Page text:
As I have already stated, because I'd like to think there's hope for nullplan to learn. The question is, why don't you help him too? (Please don't take this offensive in any way.)
kzinti wrote:
No hard feeling, but I don't think it serves anyone to have these very long thread where people basically repeat the same arguments over and over using slightly different words.
Agreed. That's why I stopped answering Octocontrabass.
kzinti wrote:
Overall I do appreciate what you contribute to this forum... But perhaps you don't need to convince everyone of everything. Less experiences programmers might not understand what you are talking about and being aggressive about it is not helping anyone, including you.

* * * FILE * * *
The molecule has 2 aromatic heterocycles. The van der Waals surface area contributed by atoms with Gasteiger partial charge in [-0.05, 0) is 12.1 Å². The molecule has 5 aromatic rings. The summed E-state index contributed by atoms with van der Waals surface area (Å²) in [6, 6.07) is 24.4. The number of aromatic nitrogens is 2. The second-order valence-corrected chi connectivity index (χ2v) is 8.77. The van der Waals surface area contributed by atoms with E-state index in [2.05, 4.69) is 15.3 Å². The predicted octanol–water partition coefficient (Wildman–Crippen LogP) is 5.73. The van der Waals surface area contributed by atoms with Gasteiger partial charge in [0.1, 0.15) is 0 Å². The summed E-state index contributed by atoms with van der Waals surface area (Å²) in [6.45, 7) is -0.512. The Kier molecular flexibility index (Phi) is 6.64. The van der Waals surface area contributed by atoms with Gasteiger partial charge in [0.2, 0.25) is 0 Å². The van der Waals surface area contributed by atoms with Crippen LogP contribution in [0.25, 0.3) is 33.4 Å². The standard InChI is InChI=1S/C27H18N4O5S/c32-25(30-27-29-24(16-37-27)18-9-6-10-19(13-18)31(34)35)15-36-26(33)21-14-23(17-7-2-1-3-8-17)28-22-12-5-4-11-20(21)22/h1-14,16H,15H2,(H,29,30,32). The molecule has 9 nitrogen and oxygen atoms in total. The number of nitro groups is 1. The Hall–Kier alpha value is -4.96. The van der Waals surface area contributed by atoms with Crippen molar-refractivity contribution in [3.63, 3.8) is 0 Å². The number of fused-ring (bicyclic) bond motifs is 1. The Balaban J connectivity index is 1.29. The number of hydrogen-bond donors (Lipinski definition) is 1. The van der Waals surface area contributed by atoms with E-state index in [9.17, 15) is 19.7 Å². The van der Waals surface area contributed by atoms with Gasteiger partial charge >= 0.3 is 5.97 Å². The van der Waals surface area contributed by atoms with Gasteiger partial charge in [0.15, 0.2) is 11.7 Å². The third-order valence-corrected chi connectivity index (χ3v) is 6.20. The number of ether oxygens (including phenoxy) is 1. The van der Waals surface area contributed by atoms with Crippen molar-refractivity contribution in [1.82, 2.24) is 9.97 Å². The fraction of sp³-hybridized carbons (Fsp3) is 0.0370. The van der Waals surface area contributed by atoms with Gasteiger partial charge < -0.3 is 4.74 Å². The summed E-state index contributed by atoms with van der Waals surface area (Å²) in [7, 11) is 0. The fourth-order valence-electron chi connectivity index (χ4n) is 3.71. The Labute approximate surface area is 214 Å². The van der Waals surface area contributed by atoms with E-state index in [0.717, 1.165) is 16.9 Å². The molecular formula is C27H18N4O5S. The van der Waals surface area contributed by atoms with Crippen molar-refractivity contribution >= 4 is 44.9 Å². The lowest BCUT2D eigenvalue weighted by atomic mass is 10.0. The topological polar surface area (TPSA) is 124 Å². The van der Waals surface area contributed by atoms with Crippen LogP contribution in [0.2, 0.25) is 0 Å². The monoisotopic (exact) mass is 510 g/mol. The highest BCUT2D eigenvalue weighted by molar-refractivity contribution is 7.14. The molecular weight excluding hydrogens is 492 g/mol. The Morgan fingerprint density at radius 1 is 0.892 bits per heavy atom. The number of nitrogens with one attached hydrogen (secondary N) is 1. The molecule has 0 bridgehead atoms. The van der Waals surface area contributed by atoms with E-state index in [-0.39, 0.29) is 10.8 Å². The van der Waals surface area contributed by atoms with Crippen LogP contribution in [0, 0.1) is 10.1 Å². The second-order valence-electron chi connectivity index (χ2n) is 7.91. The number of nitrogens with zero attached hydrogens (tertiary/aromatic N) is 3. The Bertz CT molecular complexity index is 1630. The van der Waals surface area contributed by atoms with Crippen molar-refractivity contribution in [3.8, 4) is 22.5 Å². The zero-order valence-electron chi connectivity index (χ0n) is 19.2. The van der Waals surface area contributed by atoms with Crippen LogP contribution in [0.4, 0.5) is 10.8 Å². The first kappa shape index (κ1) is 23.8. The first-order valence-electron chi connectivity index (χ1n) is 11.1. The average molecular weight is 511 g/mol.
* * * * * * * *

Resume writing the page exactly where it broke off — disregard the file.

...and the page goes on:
You're right. It's just it is in my nature to help people to understand things. That was always my nature. I just got more passionate about it in the last 5 years, since I'm surrounded by only increadibly misguided and stupid scientologist. It hurts to see how hopeless, lost and brainwashed they are. You'd be the same if you were in my shoes. (I'm not suggesting that nullplan is a scientologist, just saying he's clearly misguided too.)

Now after this little intermezzo, I hope we can go back to the original topic. :-)

Cheers,
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 Post subject: Re: Describe your dream OS
PostPosted: Thu Jun 20, 2019 11:41 pm 
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iansjack wrote:
The idea that dynamic libraries lead to a larger memory footprint is plainly ridiculous.